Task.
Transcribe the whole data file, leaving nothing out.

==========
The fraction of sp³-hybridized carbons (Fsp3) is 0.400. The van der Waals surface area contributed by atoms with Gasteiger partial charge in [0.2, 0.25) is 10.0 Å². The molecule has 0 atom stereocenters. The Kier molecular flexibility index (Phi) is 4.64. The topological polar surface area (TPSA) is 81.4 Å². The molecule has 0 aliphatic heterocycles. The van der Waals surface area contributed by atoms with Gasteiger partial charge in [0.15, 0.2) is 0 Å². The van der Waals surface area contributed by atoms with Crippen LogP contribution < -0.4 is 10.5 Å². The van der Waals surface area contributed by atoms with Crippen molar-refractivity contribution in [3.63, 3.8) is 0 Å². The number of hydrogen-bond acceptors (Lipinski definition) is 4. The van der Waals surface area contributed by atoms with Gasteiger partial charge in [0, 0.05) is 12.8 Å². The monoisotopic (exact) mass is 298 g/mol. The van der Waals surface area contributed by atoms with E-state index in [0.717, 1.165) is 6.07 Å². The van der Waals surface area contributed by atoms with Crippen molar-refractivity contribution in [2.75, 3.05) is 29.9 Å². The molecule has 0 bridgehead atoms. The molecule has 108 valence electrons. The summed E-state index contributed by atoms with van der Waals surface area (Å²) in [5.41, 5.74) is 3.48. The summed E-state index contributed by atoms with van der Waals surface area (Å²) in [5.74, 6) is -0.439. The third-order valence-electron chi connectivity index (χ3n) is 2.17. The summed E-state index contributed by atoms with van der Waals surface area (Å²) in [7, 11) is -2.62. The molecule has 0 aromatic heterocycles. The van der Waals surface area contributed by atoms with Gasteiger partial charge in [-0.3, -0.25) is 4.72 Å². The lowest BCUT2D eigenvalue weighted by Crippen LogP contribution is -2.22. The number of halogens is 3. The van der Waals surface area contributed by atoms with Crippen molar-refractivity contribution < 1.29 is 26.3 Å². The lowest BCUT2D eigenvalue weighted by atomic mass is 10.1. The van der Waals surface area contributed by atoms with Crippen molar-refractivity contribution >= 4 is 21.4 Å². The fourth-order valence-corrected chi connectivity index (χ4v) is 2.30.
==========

The fraction of sp³-hybridized carbons (Fsp3) is 0.400. The van der Waals surface area contributed by atoms with Gasteiger partial charge in [0.2, 0.25) is 10.0 Å². The molecule has 0 atom stereocenters. The Kier molecular flexibility index (Phi) is 4.64. The topological polar surface area (TPSA) is 81.4 Å². The molecule has 0 aliphatic heterocycles. The van der Waals surface area contributed by atoms with Gasteiger partial charge in [0.15, 0.2) is 0 Å². The van der Waals surface area contributed by atoms with Crippen LogP contribution < -0.4 is 10.5 Å². The van der Waals surface area contributed by atoms with Crippen molar-refractivity contribution in [3.63, 3.8) is 0 Å². The number of hydrogen-bond acceptors (Lipinski definition) is 4. The van der Waals surface area contributed by atoms with Gasteiger partial charge in [0, 0.05) is 12.8 Å². The monoisotopic (exact) mass is 298 g/mol. The van der Waals surface area contributed by atoms with E-state index in [0.717, 1.165) is 6.07 Å². The van der Waals surface area contributed by atoms with Crippen molar-refractivity contribution in [2.75, 3.05) is 29.9 Å². The molecule has 0 bridgehead atoms. The molecule has 108 valence electrons. The summed E-state index contributed by atoms with van der Waals surface area (Å²) in [5.41, 5.74) is 3.48. The summed E-state index contributed by atoms with van der Waals surface area (Å²) in [5.74, 6) is -0.439. The third-order valence-electron chi connectivity index (χ3n) is 2.17. The summed E-state index contributed by atoms with van der Waals surface area (Å²) in [7, 11) is -2.62. The molecule has 0 aromatic heterocycles. The van der Waals surface area contributed by atoms with Gasteiger partial charge in [-0.3, -0.25) is 4.72 Å². The lowest BCUT2D eigenvalue weighted by Crippen LogP contribution is -2.22. The number of halogens is 3. The van der Waals surface area contributed by atoms with Crippen molar-refractivity contribution < 1.29 is 26.3 Å². The lowest BCUT2D eigenvalue weighted by atomic mass is 10.1. The van der Waals surface area contributed by atoms with Crippen molar-refractivity contribution >= 4 is 21.4 Å². The fourth-order valence-corrected chi connectivity index (χ4v) is 2.30.